TSMC provided a peek at its plans for packaging three-dimensional chips that push performance higher, power consumption lower and transistor density further as Moore's Law loses steam.
The world’s largest foundry joined with partner Arm to announce their new 7nm chiplet system using TSMC’s advanced packaging at TSMC’s Open Innovation Platform Ecosystem Forum in Santa Clara, Calif., last week.
The proof-of-concept chiplet system was made with multiple Arm cores and TSMC’s Chip-on-Wafer-on-Substrate (CoWoS) packaging to demonstrate technologies for building a high-performance computing SoC operating at 4GHz in a 7nm FinFET process.
Rather than the typical SoC with system components arranged on a single die, a chiplet system is optimized for modern HPC processors that partition large multi-core designs into smaller chipsets. This approach allows each chiplet — each die in a package of multiple dice — to be built in different process technologies. The approach is expected to deliver better yields and overall cost-effectiveness.
Cliff Hou, vice president of Technology Development for TSMC, speaks at a company presentation in California last week.
“This demonstration chip is an excellent showcase of the system-integration capabilities we offer to our customers,” Cliff Hou, vice president of Technology Development for TSMC said in a presentation at the event.
TSMC’s CoWoS packaging and LIPINCON inter-chiplet interface enable customers to partition large multi-core designs into smaller chiplets that deliver better yield and better economics, he added.
For high performance, chiplets must communicate through dense, high-speed, high-bandwidth connections. Accordingly, the TSMC/Arm chiplet system features a unique low-voltage-in-package-interconnect (LIPINCON) developed by TSMC that reaches data rates of 8Gbps per pin with what TSMC claims is excellent power efficiency.
The TSMC/Arm announcement comes as other leading chipmakers such as Samsung and Intel roll out their own 3D packaging technologies.
“TSMC has the most advanced semiconductor nodes in production, and that gives them some advantages from a silicon side,” TechSearch President Jan Vardaman told EE Times. “From a packaging side, each company has an approach that could deliver a similar solution, with TSMC and Intel releasing the most information so far.”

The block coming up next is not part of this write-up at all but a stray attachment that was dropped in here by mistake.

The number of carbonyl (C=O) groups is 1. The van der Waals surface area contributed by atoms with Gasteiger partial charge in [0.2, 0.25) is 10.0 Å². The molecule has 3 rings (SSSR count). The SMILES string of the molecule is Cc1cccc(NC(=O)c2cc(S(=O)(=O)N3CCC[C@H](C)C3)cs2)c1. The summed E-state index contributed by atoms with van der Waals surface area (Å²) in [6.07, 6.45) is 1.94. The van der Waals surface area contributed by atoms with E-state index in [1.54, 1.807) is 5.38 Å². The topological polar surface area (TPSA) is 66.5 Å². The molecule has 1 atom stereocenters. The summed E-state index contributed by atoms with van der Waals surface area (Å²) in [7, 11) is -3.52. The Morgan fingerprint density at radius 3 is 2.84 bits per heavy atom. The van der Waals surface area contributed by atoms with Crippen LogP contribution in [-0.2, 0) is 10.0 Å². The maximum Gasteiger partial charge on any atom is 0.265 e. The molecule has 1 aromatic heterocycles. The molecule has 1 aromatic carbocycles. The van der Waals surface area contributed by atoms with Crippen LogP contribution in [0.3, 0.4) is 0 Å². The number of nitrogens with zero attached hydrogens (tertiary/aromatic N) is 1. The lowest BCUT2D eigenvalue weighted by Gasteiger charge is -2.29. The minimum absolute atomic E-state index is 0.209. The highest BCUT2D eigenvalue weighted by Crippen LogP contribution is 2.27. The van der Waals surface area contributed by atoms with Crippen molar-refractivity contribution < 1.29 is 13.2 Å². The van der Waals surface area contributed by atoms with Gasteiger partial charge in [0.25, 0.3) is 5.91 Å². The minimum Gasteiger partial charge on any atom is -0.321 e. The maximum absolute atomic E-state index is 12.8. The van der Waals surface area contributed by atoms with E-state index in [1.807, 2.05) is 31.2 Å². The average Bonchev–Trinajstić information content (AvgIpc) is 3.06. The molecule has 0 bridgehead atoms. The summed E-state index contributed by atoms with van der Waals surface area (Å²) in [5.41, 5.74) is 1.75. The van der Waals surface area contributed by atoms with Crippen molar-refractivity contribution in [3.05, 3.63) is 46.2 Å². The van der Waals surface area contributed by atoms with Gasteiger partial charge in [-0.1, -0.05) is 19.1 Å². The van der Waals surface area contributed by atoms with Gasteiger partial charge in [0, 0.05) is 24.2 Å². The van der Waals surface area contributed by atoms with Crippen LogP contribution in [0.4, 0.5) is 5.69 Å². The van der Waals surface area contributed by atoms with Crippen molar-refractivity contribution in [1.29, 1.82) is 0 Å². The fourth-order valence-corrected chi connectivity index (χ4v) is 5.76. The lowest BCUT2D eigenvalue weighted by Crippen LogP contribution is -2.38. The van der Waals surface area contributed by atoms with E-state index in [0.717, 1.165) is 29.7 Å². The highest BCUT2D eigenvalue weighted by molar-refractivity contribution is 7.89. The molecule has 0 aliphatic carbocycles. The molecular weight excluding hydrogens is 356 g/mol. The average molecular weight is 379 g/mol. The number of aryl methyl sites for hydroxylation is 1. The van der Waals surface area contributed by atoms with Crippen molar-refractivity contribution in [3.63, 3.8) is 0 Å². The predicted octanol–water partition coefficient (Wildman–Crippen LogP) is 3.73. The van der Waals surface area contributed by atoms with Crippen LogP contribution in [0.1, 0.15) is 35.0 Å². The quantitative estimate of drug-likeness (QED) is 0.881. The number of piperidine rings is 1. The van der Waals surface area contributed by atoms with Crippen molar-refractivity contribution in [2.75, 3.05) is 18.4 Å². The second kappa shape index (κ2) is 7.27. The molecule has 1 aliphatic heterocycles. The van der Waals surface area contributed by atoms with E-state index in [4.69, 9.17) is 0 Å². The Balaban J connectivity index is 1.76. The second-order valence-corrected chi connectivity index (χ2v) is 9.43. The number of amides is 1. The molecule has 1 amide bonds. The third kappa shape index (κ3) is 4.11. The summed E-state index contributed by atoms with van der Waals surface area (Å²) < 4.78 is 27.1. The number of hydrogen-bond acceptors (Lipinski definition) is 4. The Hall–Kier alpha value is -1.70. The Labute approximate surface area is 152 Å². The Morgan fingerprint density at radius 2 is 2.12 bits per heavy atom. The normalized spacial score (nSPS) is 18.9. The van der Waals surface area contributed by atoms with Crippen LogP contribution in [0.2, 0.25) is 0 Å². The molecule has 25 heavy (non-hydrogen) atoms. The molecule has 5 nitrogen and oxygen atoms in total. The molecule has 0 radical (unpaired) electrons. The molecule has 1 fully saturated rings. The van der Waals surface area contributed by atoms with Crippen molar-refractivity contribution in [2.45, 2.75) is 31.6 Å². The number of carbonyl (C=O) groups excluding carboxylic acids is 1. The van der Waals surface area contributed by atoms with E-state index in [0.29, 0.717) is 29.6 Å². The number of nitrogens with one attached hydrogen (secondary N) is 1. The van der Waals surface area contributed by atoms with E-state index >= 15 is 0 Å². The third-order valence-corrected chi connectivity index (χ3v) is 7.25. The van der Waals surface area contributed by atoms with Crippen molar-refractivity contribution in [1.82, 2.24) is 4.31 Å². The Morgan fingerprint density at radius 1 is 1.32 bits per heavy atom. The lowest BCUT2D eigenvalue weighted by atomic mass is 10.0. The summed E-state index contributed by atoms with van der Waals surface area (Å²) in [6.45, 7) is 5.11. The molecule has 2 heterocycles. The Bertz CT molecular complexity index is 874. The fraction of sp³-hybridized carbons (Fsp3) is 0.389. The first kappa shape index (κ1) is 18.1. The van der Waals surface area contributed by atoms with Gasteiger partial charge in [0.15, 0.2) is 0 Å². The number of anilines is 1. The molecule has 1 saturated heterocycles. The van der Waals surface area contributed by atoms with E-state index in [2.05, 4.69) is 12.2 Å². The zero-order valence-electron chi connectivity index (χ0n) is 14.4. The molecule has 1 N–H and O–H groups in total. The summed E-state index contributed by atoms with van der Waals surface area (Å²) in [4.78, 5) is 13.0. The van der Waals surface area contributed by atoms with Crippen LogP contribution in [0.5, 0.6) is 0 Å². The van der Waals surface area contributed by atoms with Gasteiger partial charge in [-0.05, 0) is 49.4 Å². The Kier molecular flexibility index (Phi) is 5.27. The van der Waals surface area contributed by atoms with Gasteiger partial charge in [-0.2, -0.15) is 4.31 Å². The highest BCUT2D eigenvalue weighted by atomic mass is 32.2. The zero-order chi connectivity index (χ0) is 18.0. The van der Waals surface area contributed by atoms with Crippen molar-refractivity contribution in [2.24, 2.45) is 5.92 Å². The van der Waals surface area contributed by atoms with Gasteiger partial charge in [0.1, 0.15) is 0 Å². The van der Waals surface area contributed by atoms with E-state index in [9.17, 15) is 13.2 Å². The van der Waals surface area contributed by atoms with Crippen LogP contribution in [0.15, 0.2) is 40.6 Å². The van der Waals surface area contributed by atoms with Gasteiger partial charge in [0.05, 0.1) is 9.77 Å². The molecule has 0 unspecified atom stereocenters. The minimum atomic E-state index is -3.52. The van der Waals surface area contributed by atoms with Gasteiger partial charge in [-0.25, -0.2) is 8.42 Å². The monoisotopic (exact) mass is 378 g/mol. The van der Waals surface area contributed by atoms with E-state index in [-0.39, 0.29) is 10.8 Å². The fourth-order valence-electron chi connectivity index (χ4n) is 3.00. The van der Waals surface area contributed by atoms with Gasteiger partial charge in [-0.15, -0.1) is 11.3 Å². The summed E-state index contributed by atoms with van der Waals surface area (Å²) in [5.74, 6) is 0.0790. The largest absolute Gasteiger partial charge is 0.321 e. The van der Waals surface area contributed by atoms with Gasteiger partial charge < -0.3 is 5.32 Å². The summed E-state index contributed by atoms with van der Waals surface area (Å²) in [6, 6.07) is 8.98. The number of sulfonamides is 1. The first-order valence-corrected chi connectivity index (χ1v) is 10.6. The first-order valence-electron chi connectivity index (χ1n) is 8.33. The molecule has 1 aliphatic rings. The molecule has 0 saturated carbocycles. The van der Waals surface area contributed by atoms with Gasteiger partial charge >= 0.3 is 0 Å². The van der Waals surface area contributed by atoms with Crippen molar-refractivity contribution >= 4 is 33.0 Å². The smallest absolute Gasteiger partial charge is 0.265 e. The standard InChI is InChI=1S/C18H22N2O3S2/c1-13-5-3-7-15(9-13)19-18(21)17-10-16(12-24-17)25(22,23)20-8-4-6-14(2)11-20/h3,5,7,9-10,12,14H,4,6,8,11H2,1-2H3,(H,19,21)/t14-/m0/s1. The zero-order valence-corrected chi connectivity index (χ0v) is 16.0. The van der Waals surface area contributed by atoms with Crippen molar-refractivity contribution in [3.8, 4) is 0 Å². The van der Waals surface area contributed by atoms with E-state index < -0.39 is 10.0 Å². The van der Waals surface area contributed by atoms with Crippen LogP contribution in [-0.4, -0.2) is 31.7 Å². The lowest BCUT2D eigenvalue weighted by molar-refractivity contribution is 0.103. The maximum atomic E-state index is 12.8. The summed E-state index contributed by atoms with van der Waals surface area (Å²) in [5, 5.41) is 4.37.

The industry is moving in the direction of hybrid bonding, according to Vardaman. Hybrid bonding has many names including direct bond interconnect, or Cu to Cu bonding, but in essence, it means joining devices without the use of a bump, she says.
The TSMC/Arm system is a dual-chiplet implemented in 7nm, with each chiplet containing four Arm Cortex-A72 processors and an on-die interconnect mesh bus. The die-to-die inter-chiplet connection features scalable 0.56pJ/bit (pico-Joules per bit) power efficiency, 1.6Tbps/mm² (terabits per second per square millimeter) bandwidth density, and 0.3V LIPINCON low-voltage interface reaching 8GT/s (giga transactions per second) and 320 Gpbps bandwidth.
The chiplet system was taped out in December 2018 and produced in April 2019.
The system demonstrates for SoC designers an on-die, bi-directional interconnect mesh bus operating at 4 GHz, and a chiplet design methodology using an 8Gbps chiplet interconnect over a TSMC CoWoS interposer.
TSMC provided more details on its expectations for its 3DIC packaging technologies in press briefings at the Santa Clara event.
CoWoS will keep expanding physically, according to Douglas Yu, TSMC vice president of Integrated Interconnect and Packaging. The current reticle size of 835 mm² will soon double, he says.
The company also aims to grow interposer size for its InFO packaging. InFO is a wafer-level system integration technology featuring high density RDL (re-distribution layer) and TIV (through InFO via) for high-density interconnect and performance. InFO includes various packaging schemes in 2D and 3D that are optimized for specific applications.
TSMC will soon integrate 10 chiplets as well as a wafer-size chip using InFO, according to Yu.
To back up that claim, TSMC had on hand Cerebras Systems vice president Dhiraj Mallick at the event. With TSMC, Cerebras made a wafer-size chip with more than 1 trillion transistors and 400,000 computing cores manufactured on a 16 nm process as Cerebras pursues its goal of building a fast computer optimized for AI that’s 1,000 times faster than the best-in-class.
“Big chips process data more quickly,” said Mallick. “Memory is just one clock cycle away from compute core.”
TSMC has still more packaging plans in store with SoIC, which Yu calls a game changer.
SoIC is a bumpless packaging technology that’s different from the rest of the industry, which is using micro bond techniques for 3D assembly, he says.
TSMC's SoIC is a front-end wafer-process that integrates multi-chip, multi-tier, multi-function technologies to enable high speed, high bandwidth, low power, high pitch density, and minimal footprint for 3DIC integration.
The technology also enables off-chip heterogeneous system-level scaling, according to TSMC.
The closer proximity of one chiplet to another through SoIC provides advantages of lower latency and reduced power consumption, according to Yu.
Longer term, TSMC sees a shift from chip partitioning to what it calls deep partitioning.
Some parts of a chip such as I/O are more difficult to scale in silicon and therefore need to be partitioned out, allowing other parts to scale down. Yu says multiple chips packaged in up to three layers with SoIC are in the works.
The combination of SoIC with InFO promises to accelerate density gains, according to TSMC. The company also is working on combinations of SoIC with InFO.
The company expects the first product made with its SoIC technology in the fourth quarter of 2020.